The 5 Best Shows in the UK this April

From an unexpected exhibition of works by a Renaissance oddball at Ikon Gallery, Birmingham, to Ming Smith’s first UK solo show at Pippy Houldsworth, London

BY frieze in Exhibition Reviews , UK Reviews | 08 APR 22

‘Surrealism Beyond Borders’ 

Tate Modern, London 

24 February – 29 August 2022 

Rene Magritte
René Magritte, Time Transfixed, 1938. Courtesy: The Art Institute of Chicago, Joseph Winterbotham Collection, 1970.426 © ADAGP, Paris and DACS, London 2022

In ‘Surrealism Beyond Borders’, the show’s curators, Stephanie D’Alessandro and Matthew Gale, have deliberately decentralized the movement, with André Breton, the author of 1924’s Manifeste du surréalisme (‘Surrealist Manifesto’), warranting only an occasional mention. Despite Breton’s autocratic control over membership of its French wing, surrealism moved far beyond his jurisdiction, with groups in Portugal, Yugoslavia, Egypt and elsewhere, and surrealist-adjacent artists working in Mexico, Cuba, Martinique and Japan. The most famous surrealist works are mostly absent, although Salvador Dalí’s Lobster Telephone (1936) is here, alongside René Magritte's instantly recognizable Time Transfixed (a 1938 painting of a train chugging out of a fireplace on invisible tracks). – Juliet Jacques 

‘Fashioning Masculinities’

The Victoria and Albert Museum, London

19 March – 06 November 2022 

Robert Longo
Robert Longo, ‘Men in the Cities’, 1981, graphite on paper. Courtesy: © Robert Longo / ARS New York, 2021, and collection Thaddaeus Ropac, London, Paris, Salzburg and Seoul; photograph: Ulrich Ghezzi

The exhibition’s second gallery shows how in the 17th and 18th centuries European men signalled their wealth and status with opulent fashion, and how these references have been repurposed by others: for example, court beauty Frances Stewart, dressed like a high-ranking soldier in Jacob Huysman’s portrait (c.1664), or in 2019, actor Billy Porter wearing a custom Randi Rahm cloak, echoing Italian prince Alessandro Farnese in a portrait by Sofonisba Anguissola (c.1560). Masculinity’s traditional aversion to colour and pattern is reassessed, starting with the premier transgression, pink, with Joshua Reynolds’s portrait of nobleman Charles Coote (1773–74) juxtaposed with work by contemporary designer Thom Browne (whose outfits feature matching codpieces) and Grace Wales Bonner, whose tailoring explores representations of Black male sexuality and identity. – Sophie Tolhurst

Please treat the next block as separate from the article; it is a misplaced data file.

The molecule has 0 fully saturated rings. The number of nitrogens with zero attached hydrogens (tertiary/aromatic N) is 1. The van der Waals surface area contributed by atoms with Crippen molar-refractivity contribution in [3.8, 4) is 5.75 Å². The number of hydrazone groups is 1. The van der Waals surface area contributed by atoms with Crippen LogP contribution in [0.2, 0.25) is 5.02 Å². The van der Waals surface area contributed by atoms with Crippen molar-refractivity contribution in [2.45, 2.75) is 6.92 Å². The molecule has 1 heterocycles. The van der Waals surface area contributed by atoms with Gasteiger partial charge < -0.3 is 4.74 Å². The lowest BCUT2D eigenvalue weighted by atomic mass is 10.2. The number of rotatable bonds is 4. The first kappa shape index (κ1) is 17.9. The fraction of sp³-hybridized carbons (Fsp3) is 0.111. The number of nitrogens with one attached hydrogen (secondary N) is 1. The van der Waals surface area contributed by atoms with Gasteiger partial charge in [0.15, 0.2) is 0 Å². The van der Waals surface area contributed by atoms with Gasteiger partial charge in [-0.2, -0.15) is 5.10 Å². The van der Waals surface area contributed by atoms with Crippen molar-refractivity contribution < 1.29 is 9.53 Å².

Ming Smith

Pippy Houldsworth Gallery, London 

18 March – 30 April 2022 

Ming Smith
Ming Smith, Setting the Stage, Harlem, New York (painted), 1976/2000, oil paint on vintage gelatin silver print, 50.5 × 40.7 cm. Courtesy: the artist and Pippy Houldsworth Gallery, London

‘I never considered myself an artist or a photographer when I was younger. I liked making art because, being shy and self-conscious, it shifted my focus onto the subject I was photographing; I found that very freeing. My goal was to ensure I didn’t make work that was derogatory or void of love and beauty. I wanted to capture encounters in my life, specifically in relation to Black culture.' – Ming Smith

Carlo Crivelli 

Ikon Gallery, Birmingham 

23 February – 29 May 2022

Carlo Crivelli
Carlo Crivelli, Virgin and Child, c. 1480, tempera on panel, 48.5 × 33.6 cm. Courtesy: © Victoria and Albert Museum, London

While Carlo Crivelli’s figuration is striking, it is his backgrounds that display his strange brilliance most vividly. That ‘strong decorative sense’ expresses itself in settings that are simultaneously stylised and hyperrealist, rich in trompe l’oeil effects that seem designed to dazzle and confuse. Crivelli seems unable to resist, even in his smallest, least hectic pieces. Saint Catherine of Alexandria (c. 1491-94), which hangs beside Mary Magdalene, stands in her niche perhaps a foot tall, perfectly scaled down from life. But on the stone beside her rests a fly, exquisitely rendered, not at Catherine’s scale but the viewer’s, such that its naturalism undoes hers. – Tim Smith-Laing 

Louise Bourgeois 

Hayward Gallery, London 

09 February – 15 May 2022

Louise Bourgeois
Louise Bourgeois, Spider, 1997, steel, tapestry, wood, glass, fabric, rubber, silver, gold and bone, 4.5 × 6.7 × 52 m. Courtesy: © The Easton Foundation/VAGA at ARS, NY and DACS, London 2021. Photo: Maximilian Geuter

In Louise Bourgeois's ‘The Woven Child’ at the Hayward Gallery, London, the themes of re-creation are vividly present in the form of the works on display. In contrast to the intense, metallic work so often associated with Bourgeois – such as Hole of Anxiety (1999) and the ominous, unsettling Twosome (1991) – the focus on fabric and woven work offers another perspective on the themes to which Bourgeois returned throughout her career. What does it mean to be torn apart by trauma, only to be able somehow to put yourself back together again? – Sam Moore

Main image: Kati Horna, Untitled from Ode to Necrophilia, Mexico City, 1962 (Leonora Carrington). Courtesy: © Kati Horna Estate and Michael Hoppen Gallery

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